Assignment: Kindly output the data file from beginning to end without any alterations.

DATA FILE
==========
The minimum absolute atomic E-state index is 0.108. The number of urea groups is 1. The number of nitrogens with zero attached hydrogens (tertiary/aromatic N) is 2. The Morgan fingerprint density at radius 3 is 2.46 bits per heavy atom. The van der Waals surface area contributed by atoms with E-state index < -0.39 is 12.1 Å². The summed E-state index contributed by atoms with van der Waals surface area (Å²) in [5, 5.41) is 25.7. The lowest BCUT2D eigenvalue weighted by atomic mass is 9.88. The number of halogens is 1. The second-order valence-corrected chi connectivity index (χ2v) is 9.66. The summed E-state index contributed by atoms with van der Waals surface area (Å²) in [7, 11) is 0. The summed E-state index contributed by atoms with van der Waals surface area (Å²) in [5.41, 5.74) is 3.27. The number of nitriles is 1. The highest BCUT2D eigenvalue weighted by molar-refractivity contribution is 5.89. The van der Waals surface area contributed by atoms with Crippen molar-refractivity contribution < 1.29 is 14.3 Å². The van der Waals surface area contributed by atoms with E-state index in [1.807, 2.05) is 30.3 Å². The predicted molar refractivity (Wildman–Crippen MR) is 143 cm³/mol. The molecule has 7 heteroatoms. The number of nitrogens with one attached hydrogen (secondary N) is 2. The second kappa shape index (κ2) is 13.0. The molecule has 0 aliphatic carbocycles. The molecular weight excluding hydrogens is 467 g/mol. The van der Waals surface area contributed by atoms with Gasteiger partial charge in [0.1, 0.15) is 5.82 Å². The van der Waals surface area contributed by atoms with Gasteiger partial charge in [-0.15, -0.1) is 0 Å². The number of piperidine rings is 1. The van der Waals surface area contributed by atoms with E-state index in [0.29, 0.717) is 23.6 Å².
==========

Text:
The minimum absolute atomic E-state index is 0.108. The number of urea groups is 1. The number of nitrogens with zero attached hydrogens (tertiary/aromatic N) is 2. The Morgan fingerprint density at radius 3 is 2.46 bits per heavy atom. The van der Waals surface area contributed by atoms with E-state index < -0.39 is 12.1 Å². The summed E-state index contributed by atoms with van der Waals surface area (Å²) in [5, 5.41) is 25.7. The lowest BCUT2D eigenvalue weighted by atomic mass is 9.88. The number of halogens is 1. The second-order valence-corrected chi connectivity index (χ2v) is 9.66. The summed E-state index contributed by atoms with van der Waals surface area (Å²) in [7, 11) is 0. The summed E-state index contributed by atoms with van der Waals surface area (Å²) in [5.41, 5.74) is 3.27. The number of nitriles is 1. The highest BCUT2D eigenvalue weighted by molar-refractivity contribution is 5.89. The van der Waals surface area contributed by atoms with Crippen molar-refractivity contribution < 1.29 is 14.3 Å². The van der Waals surface area contributed by atoms with E-state index in [1.807, 2.05) is 30.3 Å². The predicted molar refractivity (Wildman–Crippen MR) is 143 cm³/mol. The molecule has 7 heteroatoms. The number of nitrogens with one attached hydrogen (secondary N) is 2. The second kappa shape index (κ2) is 13.0. The molecule has 0 aliphatic carbocycles. The molecular weight excluding hydrogens is 467 g/mol. The van der Waals surface area contributed by atoms with Gasteiger partial charge in [0.1, 0.15) is 5.82 Å². The van der Waals surface area contributed by atoms with Gasteiger partial charge in [-0.15, -0.1) is 0 Å². The number of piperidine rings is 1. The van der Waals surface area contributed by atoms with E-state index in [0.29, 0.717) is 23.6 Å².